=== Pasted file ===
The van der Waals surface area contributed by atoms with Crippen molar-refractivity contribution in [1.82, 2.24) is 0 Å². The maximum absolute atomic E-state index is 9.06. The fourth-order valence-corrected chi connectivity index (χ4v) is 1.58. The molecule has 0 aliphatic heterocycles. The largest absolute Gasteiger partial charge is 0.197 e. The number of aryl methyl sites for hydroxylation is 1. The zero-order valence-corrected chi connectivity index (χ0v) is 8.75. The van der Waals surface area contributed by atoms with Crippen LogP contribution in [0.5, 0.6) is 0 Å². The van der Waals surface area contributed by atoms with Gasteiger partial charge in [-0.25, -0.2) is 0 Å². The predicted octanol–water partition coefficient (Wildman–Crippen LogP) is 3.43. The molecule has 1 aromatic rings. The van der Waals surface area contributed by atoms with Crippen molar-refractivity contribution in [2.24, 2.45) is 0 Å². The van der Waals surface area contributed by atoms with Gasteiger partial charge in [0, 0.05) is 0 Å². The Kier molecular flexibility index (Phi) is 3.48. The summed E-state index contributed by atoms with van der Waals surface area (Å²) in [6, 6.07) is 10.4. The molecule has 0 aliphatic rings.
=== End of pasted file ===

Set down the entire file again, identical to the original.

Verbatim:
The van der Waals surface area contributed by atoms with Crippen molar-refractivity contribution in [1.82, 2.24) is 0 Å². The maximum absolute atomic E-state index is 9.06. The fourth-order valence-corrected chi connectivity index (χ4v) is 1.58. The molecule has 0 aliphatic heterocycles. The largest absolute Gasteiger partial charge is 0.197 e. The number of aryl methyl sites for hydroxylation is 1. The zero-order valence-corrected chi connectivity index (χ0v) is 8.75. The van der Waals surface area contributed by atoms with Crippen LogP contribution in [0.5, 0.6) is 0 Å². The van der Waals surface area contributed by atoms with Gasteiger partial charge in [-0.25, -0.2) is 0 Å². The predicted octanol–water partition coefficient (Wildman–Crippen LogP) is 3.43. The molecule has 1 aromatic rings. The van der Waals surface area contributed by atoms with Crippen molar-refractivity contribution in [2.24, 2.45) is 0 Å². The van der Waals surface area contributed by atoms with Gasteiger partial charge in [0, 0.05) is 0 Å². The Kier molecular flexibility index (Phi) is 3.48. The summed E-state index contributed by atoms with van der Waals surface area (Å²) in [6, 6.07) is 10.4. The molecule has 0 aliphatic rings.